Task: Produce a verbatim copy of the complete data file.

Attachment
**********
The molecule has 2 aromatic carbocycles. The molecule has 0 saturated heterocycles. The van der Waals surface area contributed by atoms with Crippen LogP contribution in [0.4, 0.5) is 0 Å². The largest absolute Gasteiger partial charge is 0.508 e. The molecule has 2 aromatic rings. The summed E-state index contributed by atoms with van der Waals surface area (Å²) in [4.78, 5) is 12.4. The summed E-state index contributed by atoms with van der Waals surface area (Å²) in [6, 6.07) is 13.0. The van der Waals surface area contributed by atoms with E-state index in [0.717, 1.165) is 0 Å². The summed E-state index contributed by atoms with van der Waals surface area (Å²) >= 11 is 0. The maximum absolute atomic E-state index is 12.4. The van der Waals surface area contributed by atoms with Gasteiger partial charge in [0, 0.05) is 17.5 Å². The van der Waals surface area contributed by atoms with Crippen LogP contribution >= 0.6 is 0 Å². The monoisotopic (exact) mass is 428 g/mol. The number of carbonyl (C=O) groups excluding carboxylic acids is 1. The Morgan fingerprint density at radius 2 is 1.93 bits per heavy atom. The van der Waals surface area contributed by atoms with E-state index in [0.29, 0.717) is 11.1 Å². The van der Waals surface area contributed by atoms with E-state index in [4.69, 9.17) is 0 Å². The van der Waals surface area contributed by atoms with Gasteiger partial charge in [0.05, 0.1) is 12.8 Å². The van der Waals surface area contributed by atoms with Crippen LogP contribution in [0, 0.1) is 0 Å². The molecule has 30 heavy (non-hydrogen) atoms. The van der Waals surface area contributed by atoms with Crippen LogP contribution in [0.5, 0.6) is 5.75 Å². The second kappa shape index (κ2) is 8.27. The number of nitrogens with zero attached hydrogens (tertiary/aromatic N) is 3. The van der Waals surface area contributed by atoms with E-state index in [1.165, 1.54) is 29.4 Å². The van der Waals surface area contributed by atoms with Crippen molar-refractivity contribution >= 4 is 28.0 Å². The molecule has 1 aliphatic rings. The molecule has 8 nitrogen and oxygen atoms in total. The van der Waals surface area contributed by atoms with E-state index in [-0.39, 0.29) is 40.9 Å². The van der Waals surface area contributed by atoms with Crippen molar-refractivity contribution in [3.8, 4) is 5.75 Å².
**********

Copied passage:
The molecule has 2 aromatic carbocycles. The molecule has 0 saturated heterocycles. The van der Waals surface area contributed by atoms with Crippen LogP contribution in [0.4, 0.5) is 0 Å². The largest absolute Gasteiger partial charge is 0.508 e. The molecule has 2 aromatic rings. The summed E-state index contributed by atoms with van der Waals surface area (Å²) in [4.78, 5) is 12.4. The summed E-state index contributed by atoms with van der Waals surface area (Å²) in [6, 6.07) is 13.0. The van der Waals surface area contributed by atoms with E-state index in [0.717, 1.165) is 0 Å². The summed E-state index contributed by atoms with van der Waals surface area (Å²) >= 11 is 0. The maximum absolute atomic E-state index is 12.4. The van der Waals surface area contributed by atoms with Gasteiger partial charge in [0, 0.05) is 17.5 Å². The van der Waals surface area contributed by atoms with Crippen LogP contribution >= 0.6 is 0 Å². The monoisotopic (exact) mass is 428 g/mol. The number of carbonyl (C=O) groups excluding carboxylic acids is 1. The Morgan fingerprint density at radius 2 is 1.93 bits per heavy atom. The van der Waals surface area contributed by atoms with E-state index in [0.29, 0.717) is 11.1 Å². The van der Waals surface area contributed by atoms with E-state index in [4.69, 9.17) is 0 Å². The van der Waals surface area contributed by atoms with Gasteiger partial charge in [0.05, 0.1) is 12.8 Å². The van der Waals surface area contributed by atoms with Crippen LogP contribution in [0, 0.1) is 0 Å². The molecule has 30 heavy (non-hydrogen) atoms. The van der Waals surface area contributed by atoms with Crippen LogP contribution in [0.5, 0.6) is 5.75 Å². The second kappa shape index (κ2) is 8.27. The number of nitrogens with zero attached hydrogens (tertiary/aromatic N) is 3. The van der Waals surface area contributed by atoms with E-state index in [1.165, 1.54) is 29.4 Å². The van der Waals surface area contributed by atoms with Crippen molar-refractivity contribution >= 4 is 28.0 Å². The molecule has 1 aliphatic rings. The molecule has 8 nitrogen and oxygen atoms in total. The van der Waals surface area contributed by atoms with E-state index in [-0.39, 0.29) is 40.9 Å². The van der Waals surface area contributed by atoms with Crippen molar-refractivity contribution in [3.8, 4) is 5.75 Å².